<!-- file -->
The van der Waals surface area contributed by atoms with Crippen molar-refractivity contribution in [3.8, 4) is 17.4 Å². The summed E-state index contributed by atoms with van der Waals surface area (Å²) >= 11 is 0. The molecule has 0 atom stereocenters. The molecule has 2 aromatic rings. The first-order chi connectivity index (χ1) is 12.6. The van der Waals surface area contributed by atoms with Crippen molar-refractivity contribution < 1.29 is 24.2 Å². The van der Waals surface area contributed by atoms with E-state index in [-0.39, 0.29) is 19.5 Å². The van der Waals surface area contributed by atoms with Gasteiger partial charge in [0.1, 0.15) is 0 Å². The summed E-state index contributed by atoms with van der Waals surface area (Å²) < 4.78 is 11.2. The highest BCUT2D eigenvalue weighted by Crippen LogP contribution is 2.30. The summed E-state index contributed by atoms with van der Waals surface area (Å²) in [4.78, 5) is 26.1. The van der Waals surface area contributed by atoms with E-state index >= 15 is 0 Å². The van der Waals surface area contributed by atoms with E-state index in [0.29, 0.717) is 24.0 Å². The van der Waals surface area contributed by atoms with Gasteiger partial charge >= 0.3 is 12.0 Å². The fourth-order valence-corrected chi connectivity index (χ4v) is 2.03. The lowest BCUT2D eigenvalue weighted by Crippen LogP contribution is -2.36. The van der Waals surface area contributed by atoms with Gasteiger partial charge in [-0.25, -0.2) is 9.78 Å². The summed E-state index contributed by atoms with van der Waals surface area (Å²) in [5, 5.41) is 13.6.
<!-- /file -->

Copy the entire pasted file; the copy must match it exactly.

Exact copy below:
The van der Waals surface area contributed by atoms with Crippen molar-refractivity contribution in [3.8, 4) is 17.4 Å². The summed E-state index contributed by atoms with van der Waals surface area (Å²) >= 11 is 0. The molecule has 0 atom stereocenters. The molecule has 2 aromatic rings. The first-order chi connectivity index (χ1) is 12.6. The van der Waals surface area contributed by atoms with Crippen molar-refractivity contribution < 1.29 is 24.2 Å². The van der Waals surface area contributed by atoms with E-state index in [-0.39, 0.29) is 19.5 Å². The van der Waals surface area contributed by atoms with Gasteiger partial charge in [0.1, 0.15) is 0 Å². The summed E-state index contributed by atoms with van der Waals surface area (Å²) < 4.78 is 11.2. The highest BCUT2D eigenvalue weighted by Crippen LogP contribution is 2.30. The summed E-state index contributed by atoms with van der Waals surface area (Å²) in [4.78, 5) is 26.1. The van der Waals surface area contributed by atoms with E-state index >= 15 is 0 Å². The van der Waals surface area contributed by atoms with E-state index in [0.29, 0.717) is 24.0 Å². The van der Waals surface area contributed by atoms with Gasteiger partial charge >= 0.3 is 12.0 Å². The fourth-order valence-corrected chi connectivity index (χ4v) is 2.03. The lowest BCUT2D eigenvalue weighted by Crippen LogP contribution is -2.36. The van der Waals surface area contributed by atoms with Gasteiger partial charge in [-0.25, -0.2) is 9.78 Å². The summed E-state index contributed by atoms with van der Waals surface area (Å²) in [5, 5.41) is 13.6.